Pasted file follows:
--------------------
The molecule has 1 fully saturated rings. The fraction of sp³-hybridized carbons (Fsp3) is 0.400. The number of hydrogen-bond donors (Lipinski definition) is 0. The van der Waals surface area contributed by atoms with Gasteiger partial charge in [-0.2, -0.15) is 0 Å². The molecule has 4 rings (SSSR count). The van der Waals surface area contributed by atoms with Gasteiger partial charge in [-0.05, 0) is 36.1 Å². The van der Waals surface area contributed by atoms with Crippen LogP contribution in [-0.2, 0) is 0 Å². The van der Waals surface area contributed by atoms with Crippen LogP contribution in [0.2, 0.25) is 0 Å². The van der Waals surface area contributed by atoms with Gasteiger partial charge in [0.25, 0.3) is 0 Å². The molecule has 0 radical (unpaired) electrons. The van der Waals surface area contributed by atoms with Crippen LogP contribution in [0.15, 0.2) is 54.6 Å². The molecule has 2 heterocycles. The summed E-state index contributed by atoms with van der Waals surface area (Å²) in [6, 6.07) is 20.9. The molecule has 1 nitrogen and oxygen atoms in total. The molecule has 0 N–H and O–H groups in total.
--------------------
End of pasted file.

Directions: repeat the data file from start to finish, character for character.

The molecule has 1 fully saturated rings. The fraction of sp³-hybridized carbons (Fsp3) is 0.400. The number of hydrogen-bond donors (Lipinski definition) is 0. The van der Waals surface area contributed by atoms with Gasteiger partial charge in [-0.2, -0.15) is 0 Å². The molecule has 4 rings (SSSR count). The van der Waals surface area contributed by atoms with Gasteiger partial charge in [-0.05, 0) is 36.1 Å². The van der Waals surface area contributed by atoms with Crippen LogP contribution in [-0.2, 0) is 0 Å². The van der Waals surface area contributed by atoms with Crippen LogP contribution in [0.2, 0.25) is 0 Å². The van der Waals surface area contributed by atoms with Gasteiger partial charge in [0.25, 0.3) is 0 Å². The molecule has 0 radical (unpaired) electrons. The van der Waals surface area contributed by atoms with Crippen LogP contribution in [0.15, 0.2) is 54.6 Å². The molecule has 2 heterocycles. The summed E-state index contributed by atoms with van der Waals surface area (Å²) in [6, 6.07) is 20.9. The molecule has 1 nitrogen and oxygen atoms in total. The molecule has 0 N–H and O–H groups in total.